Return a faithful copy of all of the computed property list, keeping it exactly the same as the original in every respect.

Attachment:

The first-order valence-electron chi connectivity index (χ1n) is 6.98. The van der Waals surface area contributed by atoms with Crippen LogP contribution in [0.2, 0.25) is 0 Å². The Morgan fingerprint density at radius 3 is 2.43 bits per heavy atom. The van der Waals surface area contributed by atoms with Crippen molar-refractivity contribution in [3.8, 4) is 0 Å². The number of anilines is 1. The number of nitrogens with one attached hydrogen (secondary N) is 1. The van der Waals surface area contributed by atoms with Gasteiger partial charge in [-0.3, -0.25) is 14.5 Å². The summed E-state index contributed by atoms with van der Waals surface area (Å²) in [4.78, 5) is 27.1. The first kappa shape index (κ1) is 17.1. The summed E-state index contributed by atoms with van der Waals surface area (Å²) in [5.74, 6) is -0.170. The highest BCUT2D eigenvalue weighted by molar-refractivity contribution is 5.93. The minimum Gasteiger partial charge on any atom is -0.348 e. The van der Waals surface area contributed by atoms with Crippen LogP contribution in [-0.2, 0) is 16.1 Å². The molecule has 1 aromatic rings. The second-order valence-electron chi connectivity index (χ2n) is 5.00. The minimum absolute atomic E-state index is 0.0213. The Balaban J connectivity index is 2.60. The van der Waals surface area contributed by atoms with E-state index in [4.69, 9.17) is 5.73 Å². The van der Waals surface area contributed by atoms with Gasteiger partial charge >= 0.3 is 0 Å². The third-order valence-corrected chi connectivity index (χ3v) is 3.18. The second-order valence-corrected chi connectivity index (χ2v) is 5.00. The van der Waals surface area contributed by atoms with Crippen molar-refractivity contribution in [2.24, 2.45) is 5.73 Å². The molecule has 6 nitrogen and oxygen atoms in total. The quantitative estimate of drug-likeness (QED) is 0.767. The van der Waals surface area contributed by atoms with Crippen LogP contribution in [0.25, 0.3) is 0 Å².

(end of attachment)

The first-order valence-electron chi connectivity index (χ1n) is 6.98. The van der Waals surface area contributed by atoms with Crippen LogP contribution in [0.2, 0.25) is 0 Å². The Morgan fingerprint density at radius 3 is 2.43 bits per heavy atom. The van der Waals surface area contributed by atoms with Crippen molar-refractivity contribution in [3.8, 4) is 0 Å². The number of anilines is 1. The number of nitrogens with one attached hydrogen (secondary N) is 1. The van der Waals surface area contributed by atoms with Gasteiger partial charge in [-0.3, -0.25) is 14.5 Å². The summed E-state index contributed by atoms with van der Waals surface area (Å²) in [4.78, 5) is 27.1. The first kappa shape index (κ1) is 17.1. The summed E-state index contributed by atoms with van der Waals surface area (Å²) in [5.74, 6) is -0.170. The highest BCUT2D eigenvalue weighted by molar-refractivity contribution is 5.93. The minimum Gasteiger partial charge on any atom is -0.348 e. The van der Waals surface area contributed by atoms with Crippen LogP contribution in [-0.2, 0) is 16.1 Å². The molecule has 1 aromatic rings. The second-order valence-electron chi connectivity index (χ2n) is 5.00. The minimum absolute atomic E-state index is 0.0213. The Balaban J connectivity index is 2.60. The van der Waals surface area contributed by atoms with E-state index in [4.69, 9.17) is 5.73 Å². The van der Waals surface area contributed by atoms with Gasteiger partial charge >= 0.3 is 0 Å². The third-order valence-corrected chi connectivity index (χ3v) is 3.18. The second-order valence-corrected chi connectivity index (χ2v) is 5.00. The van der Waals surface area contributed by atoms with Crippen molar-refractivity contribution in [2.24, 2.45) is 5.73 Å². The molecule has 6 nitrogen and oxygen atoms in total. The quantitative estimate of drug-likeness (QED) is 0.767. The van der Waals surface area contributed by atoms with Crippen LogP contribution in [0.25, 0.3) is 0 Å².